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Progressive Politics in Minnesota, the Nation, and the World

When Secret Courts Are Not Enough!

Category: US Politics
Posted: 12/18/05 12:32

by Dave Mindeman

Not since the days of J. Edgar Hoover have our civil liberties been in such danger. It is stunning to listen to this President arrogantly admit that he has authorized surveillance of American citizens with no oversight. The checks and balances needed for a healthy democracy have become irrelevant.

When the abuses of the Hoover FBI came to light, we thought we had devised a compromise with the FISA courts. Even though these courts were secret, they provided some method of "watching the watchers".

But that is all meaningless now. Under the guise of "national security" we have a President who feels empowered to bypass all that on his own authority! We are at risk.

Coleen Rowley, former FBI agent and 2nd Congressional District DFL candidate, has been there and watched both the good and the bad of the FBI's journey. She has a must read blog entry on the subject. There are very few people with as much expertise in this area as Coleen -- here is an excerpt:

Gathering intelligence is crucial to our national security. Tracking phone calls and monitoring e-mails when properly applied can literally prevent attacks from occurring on American soil. However, ordinary, law-abiding Americans should not be subject to such intrusive surveillance. We have a constitutional right to be free from unlawful searches and seizures. To ensure that our rights are respected, we need a check on those who gather intelligence, we need watchers who watch the watchers.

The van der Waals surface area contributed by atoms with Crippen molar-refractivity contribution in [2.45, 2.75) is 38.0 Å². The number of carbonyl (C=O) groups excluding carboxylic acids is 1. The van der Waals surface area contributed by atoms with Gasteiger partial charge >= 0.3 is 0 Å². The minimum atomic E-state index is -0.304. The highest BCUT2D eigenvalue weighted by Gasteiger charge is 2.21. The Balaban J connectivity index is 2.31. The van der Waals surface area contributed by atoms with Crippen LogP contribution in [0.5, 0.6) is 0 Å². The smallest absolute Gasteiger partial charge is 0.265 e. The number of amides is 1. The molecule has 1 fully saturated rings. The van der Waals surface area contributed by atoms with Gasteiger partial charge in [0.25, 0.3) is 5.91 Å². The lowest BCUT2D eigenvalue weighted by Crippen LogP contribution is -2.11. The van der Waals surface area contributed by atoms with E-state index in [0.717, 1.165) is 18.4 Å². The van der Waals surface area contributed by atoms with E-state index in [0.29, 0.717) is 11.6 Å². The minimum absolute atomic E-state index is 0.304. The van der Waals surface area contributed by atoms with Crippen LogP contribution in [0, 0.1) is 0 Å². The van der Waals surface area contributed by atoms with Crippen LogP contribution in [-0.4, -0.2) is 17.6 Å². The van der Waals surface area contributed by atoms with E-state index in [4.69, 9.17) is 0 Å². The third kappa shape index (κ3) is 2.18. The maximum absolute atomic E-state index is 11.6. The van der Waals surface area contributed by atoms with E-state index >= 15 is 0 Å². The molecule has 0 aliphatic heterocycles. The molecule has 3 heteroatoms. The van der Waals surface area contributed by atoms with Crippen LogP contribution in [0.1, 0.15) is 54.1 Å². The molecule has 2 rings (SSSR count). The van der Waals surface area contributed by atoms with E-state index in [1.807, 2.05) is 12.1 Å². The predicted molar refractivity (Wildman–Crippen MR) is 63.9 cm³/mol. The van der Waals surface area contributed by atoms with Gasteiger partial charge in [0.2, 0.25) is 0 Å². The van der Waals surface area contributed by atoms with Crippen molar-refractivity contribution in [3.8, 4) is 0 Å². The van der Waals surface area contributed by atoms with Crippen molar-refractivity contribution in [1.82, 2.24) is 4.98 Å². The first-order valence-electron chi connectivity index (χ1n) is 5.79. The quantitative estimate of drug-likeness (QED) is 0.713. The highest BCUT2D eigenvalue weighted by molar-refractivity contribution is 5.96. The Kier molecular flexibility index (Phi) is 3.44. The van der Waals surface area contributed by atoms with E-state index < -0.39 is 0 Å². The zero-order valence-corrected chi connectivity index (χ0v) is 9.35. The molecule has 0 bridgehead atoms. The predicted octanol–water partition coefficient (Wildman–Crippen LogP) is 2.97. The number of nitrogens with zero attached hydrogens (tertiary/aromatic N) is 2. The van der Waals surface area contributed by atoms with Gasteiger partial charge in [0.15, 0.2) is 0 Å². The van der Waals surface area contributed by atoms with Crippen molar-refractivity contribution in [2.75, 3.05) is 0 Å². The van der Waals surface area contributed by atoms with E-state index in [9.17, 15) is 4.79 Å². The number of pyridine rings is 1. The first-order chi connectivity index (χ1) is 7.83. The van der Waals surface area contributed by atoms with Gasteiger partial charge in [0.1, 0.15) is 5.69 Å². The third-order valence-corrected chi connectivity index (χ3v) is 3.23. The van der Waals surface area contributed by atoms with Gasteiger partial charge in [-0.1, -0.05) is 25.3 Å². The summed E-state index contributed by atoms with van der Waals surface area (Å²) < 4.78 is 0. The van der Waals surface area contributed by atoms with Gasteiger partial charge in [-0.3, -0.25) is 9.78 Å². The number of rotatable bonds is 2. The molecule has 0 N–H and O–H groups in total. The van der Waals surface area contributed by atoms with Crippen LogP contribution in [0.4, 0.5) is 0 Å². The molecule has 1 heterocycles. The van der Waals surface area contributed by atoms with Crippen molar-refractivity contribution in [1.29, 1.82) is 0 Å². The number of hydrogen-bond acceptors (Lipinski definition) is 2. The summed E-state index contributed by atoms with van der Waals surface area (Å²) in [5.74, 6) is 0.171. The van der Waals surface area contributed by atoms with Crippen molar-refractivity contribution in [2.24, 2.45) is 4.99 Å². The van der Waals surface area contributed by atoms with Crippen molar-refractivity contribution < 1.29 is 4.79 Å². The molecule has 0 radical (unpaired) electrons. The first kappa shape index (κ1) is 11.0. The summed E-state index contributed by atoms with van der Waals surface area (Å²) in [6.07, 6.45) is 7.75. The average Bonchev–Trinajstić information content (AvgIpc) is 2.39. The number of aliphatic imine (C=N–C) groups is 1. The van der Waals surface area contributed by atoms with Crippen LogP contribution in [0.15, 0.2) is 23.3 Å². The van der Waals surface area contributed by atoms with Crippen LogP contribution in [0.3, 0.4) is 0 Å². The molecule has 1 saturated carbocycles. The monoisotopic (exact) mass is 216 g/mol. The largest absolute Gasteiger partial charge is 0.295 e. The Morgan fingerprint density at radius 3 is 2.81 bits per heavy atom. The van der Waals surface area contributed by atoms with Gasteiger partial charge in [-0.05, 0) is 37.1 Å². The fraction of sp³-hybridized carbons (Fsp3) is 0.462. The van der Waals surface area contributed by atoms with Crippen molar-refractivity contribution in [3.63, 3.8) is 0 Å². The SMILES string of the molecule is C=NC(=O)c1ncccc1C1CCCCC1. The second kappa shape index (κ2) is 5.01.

The absence of oversight opens the door to abuse. In a perfect world, our agencies would investigate only those persons who threaten our security. Unfortunately, history proves that government agencies can and do abuse the powers we give them, making diligent oversight an absolute necessity to intelligence operations.


Please check out the full entry here.

The next election escalates in importance with each new revelation about this administration. Be informed and watch what you say!
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Defining Victory via "Waterboarding"

Category: US Politics
Posted: 12/17/05 12:03

by Dave Mindeman

I sometimes listen to the Fox News shows (don't throw things please..) to see what kind of rationale they have for the bumbling things our current President does. Recently, Special Report with Britt Hume had an arcane discussion about waterboarding. You have to wonder how low the debate has gone when we discuss the legality of torture procedures.